Blog (my web musings)

Find out what's interesting me, get tips, advice, and code gems that don't fit elsewhere.

Search Blog

While striving for simplicity, I think most of us, at one time or other, have adopted a 'do it with CSS' strategy when building drop-down menus. We initially hide the sub-menus with display:none; styling, and then change them to display:block; when the parent button is hovered. It feels kinder on your noodle than doing it with JavaScript, especially if you don't feel confident in that aspect of web development. But what about web users who don't use a mouse? Is this method kind for keyboard users who tab their way around a website? Not very.

The Problem

The problem with the none-JS approach is that :hover activated CSS menus can only have their first-level buttons tabbed-to. While sub-menus can be momentarily revealed when the parent receives :focus, they will be hidden again once the user tabs off the parent button (when it loses focus). This means that a keyboard user has no way of using a CSS-only menu effectively, and if other suitable measures are not put in place (a convenient 'skip to site map' link) they'll have an almost impossible time navigating your website.

You can see the lost :focus issue in the demo below;


A Solution

JavaScript can offer a solution here using the focus event. If we add an ".active" class to buttons that have sub-menus when they receive focus, and do not remove it again until their previous or next sibling button is tabbed-to, we can attach display:block; to it in the CSS and effectively keep drop-downs visible for keyboard users while they're tabbing through child / nested list items.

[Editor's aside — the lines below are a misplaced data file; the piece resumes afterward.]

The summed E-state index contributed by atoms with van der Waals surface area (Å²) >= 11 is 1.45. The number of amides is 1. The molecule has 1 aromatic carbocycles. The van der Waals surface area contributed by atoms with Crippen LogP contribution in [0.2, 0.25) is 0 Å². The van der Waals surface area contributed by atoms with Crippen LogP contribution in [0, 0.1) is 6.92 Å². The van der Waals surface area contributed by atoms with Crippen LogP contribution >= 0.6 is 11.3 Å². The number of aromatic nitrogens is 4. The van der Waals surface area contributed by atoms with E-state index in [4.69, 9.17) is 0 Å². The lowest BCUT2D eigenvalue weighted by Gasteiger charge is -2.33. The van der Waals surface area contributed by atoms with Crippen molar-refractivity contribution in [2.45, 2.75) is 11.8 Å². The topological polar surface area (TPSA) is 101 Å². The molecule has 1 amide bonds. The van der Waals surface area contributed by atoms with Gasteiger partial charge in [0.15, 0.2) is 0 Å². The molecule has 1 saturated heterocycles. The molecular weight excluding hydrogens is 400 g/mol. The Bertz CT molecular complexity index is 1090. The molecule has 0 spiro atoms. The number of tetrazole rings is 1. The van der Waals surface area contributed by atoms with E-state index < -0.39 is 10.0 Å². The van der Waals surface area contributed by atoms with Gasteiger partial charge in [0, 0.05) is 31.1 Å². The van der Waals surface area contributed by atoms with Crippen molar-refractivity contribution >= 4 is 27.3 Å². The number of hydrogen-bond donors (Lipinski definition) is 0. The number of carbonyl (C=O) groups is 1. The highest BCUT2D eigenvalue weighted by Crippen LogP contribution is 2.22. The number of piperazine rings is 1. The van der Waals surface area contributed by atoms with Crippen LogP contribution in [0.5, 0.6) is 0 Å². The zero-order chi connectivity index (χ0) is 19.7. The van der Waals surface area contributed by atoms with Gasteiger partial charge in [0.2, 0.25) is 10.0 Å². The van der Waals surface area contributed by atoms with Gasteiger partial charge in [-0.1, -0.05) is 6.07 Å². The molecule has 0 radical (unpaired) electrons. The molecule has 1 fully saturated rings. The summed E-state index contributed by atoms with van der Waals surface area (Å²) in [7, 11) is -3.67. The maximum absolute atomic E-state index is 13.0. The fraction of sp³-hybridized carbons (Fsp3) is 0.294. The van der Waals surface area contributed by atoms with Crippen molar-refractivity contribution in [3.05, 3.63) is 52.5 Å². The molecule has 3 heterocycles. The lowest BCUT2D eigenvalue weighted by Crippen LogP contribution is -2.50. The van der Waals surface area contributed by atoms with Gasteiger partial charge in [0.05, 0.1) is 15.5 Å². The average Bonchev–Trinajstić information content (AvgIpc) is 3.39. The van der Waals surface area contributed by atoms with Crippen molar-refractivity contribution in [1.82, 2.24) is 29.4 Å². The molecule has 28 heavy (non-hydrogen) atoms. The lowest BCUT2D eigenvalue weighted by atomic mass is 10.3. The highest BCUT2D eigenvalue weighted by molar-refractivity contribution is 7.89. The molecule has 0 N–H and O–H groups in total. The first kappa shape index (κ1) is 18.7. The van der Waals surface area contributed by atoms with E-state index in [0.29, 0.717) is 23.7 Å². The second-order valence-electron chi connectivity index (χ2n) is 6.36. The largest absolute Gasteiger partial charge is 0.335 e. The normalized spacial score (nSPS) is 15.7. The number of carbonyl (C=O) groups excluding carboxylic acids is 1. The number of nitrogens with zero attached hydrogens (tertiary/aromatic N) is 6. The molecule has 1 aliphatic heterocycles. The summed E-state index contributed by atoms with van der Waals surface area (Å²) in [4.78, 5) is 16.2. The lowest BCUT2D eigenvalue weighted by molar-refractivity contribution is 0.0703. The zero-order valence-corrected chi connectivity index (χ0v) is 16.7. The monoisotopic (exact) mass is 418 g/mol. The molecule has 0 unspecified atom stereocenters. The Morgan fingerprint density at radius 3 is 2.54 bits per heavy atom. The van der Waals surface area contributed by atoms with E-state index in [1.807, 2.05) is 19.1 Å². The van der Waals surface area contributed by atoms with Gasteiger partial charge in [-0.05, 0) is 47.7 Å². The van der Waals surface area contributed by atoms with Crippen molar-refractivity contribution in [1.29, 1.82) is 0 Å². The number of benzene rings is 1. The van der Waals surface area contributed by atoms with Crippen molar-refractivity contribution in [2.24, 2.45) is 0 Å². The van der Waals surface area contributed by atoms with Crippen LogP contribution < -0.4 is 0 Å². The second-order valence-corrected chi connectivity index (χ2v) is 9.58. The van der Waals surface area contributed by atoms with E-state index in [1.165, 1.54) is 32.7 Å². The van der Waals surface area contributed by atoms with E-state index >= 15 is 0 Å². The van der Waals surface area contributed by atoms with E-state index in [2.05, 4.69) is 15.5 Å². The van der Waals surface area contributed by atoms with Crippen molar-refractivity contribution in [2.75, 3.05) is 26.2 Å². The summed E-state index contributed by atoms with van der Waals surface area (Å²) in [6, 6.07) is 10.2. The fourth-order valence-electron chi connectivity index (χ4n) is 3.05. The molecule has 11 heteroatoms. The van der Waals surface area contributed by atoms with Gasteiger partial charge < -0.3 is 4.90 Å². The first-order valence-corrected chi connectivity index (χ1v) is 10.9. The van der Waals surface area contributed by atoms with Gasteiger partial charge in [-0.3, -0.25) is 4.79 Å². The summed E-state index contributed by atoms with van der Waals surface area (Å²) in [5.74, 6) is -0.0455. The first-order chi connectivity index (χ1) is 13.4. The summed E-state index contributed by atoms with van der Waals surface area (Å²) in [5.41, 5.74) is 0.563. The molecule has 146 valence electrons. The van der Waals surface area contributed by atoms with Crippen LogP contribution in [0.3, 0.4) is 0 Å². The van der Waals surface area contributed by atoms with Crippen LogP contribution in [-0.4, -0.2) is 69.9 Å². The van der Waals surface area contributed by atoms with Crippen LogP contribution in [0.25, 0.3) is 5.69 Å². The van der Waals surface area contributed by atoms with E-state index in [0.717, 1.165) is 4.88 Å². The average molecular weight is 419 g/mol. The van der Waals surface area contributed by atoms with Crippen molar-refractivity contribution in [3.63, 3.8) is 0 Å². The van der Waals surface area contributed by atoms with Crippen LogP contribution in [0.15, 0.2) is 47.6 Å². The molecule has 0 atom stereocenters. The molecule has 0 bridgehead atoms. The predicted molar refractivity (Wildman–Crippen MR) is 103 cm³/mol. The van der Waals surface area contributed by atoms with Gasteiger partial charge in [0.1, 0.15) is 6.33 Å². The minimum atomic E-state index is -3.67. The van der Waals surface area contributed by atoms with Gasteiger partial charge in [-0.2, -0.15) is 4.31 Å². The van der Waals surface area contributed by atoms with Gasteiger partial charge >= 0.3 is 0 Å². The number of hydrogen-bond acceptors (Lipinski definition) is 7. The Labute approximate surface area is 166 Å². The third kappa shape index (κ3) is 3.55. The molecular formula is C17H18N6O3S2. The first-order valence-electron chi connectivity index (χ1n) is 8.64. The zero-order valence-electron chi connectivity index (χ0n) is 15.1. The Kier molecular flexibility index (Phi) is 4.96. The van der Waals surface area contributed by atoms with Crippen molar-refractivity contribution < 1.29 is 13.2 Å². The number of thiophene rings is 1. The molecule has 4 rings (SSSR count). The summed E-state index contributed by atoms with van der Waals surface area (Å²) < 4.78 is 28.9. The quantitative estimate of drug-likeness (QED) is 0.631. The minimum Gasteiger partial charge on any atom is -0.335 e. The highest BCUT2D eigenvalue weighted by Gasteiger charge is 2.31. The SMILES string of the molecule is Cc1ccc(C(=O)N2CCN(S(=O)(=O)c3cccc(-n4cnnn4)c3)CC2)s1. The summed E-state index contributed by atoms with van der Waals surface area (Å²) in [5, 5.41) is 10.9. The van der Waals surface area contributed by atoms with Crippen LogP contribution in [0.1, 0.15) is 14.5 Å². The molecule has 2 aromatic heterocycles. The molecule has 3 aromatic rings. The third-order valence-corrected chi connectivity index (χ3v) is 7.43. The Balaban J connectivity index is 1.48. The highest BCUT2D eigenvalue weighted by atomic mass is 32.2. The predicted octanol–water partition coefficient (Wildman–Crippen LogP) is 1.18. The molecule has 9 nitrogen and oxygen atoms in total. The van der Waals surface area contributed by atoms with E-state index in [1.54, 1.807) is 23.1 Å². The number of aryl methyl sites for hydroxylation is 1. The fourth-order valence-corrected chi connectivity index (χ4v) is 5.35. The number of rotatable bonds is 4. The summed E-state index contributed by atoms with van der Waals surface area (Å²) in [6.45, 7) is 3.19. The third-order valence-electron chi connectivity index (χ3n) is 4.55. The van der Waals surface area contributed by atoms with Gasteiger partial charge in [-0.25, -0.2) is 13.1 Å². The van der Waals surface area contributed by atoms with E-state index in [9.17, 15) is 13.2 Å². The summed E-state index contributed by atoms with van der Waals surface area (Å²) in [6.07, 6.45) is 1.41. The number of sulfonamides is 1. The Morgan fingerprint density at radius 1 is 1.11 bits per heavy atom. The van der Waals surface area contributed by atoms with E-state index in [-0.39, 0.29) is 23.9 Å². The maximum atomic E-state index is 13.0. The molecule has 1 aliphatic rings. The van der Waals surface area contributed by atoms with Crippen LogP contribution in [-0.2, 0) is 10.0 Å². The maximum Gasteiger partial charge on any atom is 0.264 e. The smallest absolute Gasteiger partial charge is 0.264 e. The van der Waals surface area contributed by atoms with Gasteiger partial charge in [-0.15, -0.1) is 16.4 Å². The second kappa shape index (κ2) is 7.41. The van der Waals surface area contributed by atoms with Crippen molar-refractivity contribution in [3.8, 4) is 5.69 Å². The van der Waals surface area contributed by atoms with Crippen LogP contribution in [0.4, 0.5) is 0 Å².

Putting this theory in to practice, I've whipped up a Keyboard Accessible 'Tab-to' Menu demo;


Use your TAB key to navigate the menu (TAB moves forwards, TAB+SHIFT moves backwards).


In order for the keyboard tabbing aspect to work, first grab the JavaScript from the source of the demo, and then do the following;

  1. Include menu :focus and .active styles in your CSS for tab-to visibility
  2. Put tabindex="0" in your menu's main <ul> element - the script uses it to hide any visible sub-menus when tabbed past
  3. Use properly structured / nested lists - invalid markup screws with the script
  4. Put id="menu" in your menu's container element, or change the "#menu" selector in the script

Please note that this menu does not currently include ARIA attributes, which would further improve accessibility for screen readers. Please see Terrill Thompson's article on Accessible Dropdown Menus for more details.

In the Wild

I've already implemented this script on a few school websites that I oversee, and I've also added it to my freebie menus to improve accessibility there; Drop-Down, Fly-Out, Push/Slide.

Here's the Keyboard Accessible 'Tab-to' Menu demo again to try in your own projects;